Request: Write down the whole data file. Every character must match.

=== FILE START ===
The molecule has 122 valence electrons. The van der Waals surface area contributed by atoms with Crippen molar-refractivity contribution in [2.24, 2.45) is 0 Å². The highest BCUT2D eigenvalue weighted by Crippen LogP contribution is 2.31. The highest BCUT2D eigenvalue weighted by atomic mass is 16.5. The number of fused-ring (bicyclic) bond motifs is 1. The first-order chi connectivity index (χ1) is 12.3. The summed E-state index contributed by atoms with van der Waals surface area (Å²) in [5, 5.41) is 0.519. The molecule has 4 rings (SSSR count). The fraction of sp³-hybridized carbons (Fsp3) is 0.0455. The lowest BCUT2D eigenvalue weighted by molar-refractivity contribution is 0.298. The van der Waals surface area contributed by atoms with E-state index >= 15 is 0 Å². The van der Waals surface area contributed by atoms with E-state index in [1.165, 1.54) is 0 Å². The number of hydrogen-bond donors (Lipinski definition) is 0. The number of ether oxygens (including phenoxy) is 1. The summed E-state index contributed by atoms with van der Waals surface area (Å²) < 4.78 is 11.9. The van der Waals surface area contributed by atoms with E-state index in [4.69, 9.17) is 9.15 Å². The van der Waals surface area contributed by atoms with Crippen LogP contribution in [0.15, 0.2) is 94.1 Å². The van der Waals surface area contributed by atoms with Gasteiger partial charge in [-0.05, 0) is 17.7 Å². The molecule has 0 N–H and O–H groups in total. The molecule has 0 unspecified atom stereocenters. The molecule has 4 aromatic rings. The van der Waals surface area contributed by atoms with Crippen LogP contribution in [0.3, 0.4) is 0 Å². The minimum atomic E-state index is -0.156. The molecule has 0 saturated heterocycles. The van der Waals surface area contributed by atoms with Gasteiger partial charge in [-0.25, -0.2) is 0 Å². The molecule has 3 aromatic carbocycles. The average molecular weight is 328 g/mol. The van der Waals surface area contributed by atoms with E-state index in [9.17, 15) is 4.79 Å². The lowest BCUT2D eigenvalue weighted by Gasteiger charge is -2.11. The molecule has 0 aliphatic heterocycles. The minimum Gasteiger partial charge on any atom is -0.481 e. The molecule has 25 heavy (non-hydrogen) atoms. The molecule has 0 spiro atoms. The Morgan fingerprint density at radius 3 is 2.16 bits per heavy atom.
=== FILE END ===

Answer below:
The molecule has 122 valence electrons. The van der Waals surface area contributed by atoms with Crippen molar-refractivity contribution in [2.24, 2.45) is 0 Å². The highest BCUT2D eigenvalue weighted by Crippen LogP contribution is 2.31. The highest BCUT2D eigenvalue weighted by atomic mass is 16.5. The number of fused-ring (bicyclic) bond motifs is 1. The first-order chi connectivity index (χ1) is 12.3. The summed E-state index contributed by atoms with van der Waals surface area (Å²) in [5, 5.41) is 0.519. The molecule has 4 rings (SSSR count). The fraction of sp³-hybridized carbons (Fsp3) is 0.0455. The lowest BCUT2D eigenvalue weighted by molar-refractivity contribution is 0.298. The van der Waals surface area contributed by atoms with E-state index >= 15 is 0 Å². The van der Waals surface area contributed by atoms with E-state index in [1.165, 1.54) is 0 Å². The number of hydrogen-bond donors (Lipinski definition) is 0. The number of ether oxygens (including phenoxy) is 1. The summed E-state index contributed by atoms with van der Waals surface area (Å²) < 4.78 is 11.9. The van der Waals surface area contributed by atoms with E-state index in [4.69, 9.17) is 9.15 Å². The van der Waals surface area contributed by atoms with Crippen LogP contribution in [0.15, 0.2) is 94.1 Å². The van der Waals surface area contributed by atoms with Gasteiger partial charge in [-0.05, 0) is 17.7 Å². The molecule has 0 N–H and O–H groups in total. The molecule has 0 unspecified atom stereocenters. The molecule has 4 aromatic rings. The van der Waals surface area contributed by atoms with Crippen LogP contribution in [0.3, 0.4) is 0 Å². The minimum atomic E-state index is -0.156. The molecule has 0 saturated heterocycles. The van der Waals surface area contributed by atoms with Gasteiger partial charge in [-0.25, -0.2) is 0 Å². The molecule has 3 aromatic carbocycles. The average molecular weight is 328 g/mol. The van der Waals surface area contributed by atoms with E-state index in [9.17, 15) is 4.79 Å². The lowest BCUT2D eigenvalue weighted by Gasteiger charge is -2.11. The molecule has 0 aliphatic heterocycles. The minimum Gasteiger partial charge on any atom is -0.481 e. The molecule has 25 heavy (non-hydrogen) atoms. The molecule has 0 spiro atoms. The Morgan fingerprint density at radius 3 is 2.16 bits per heavy atom.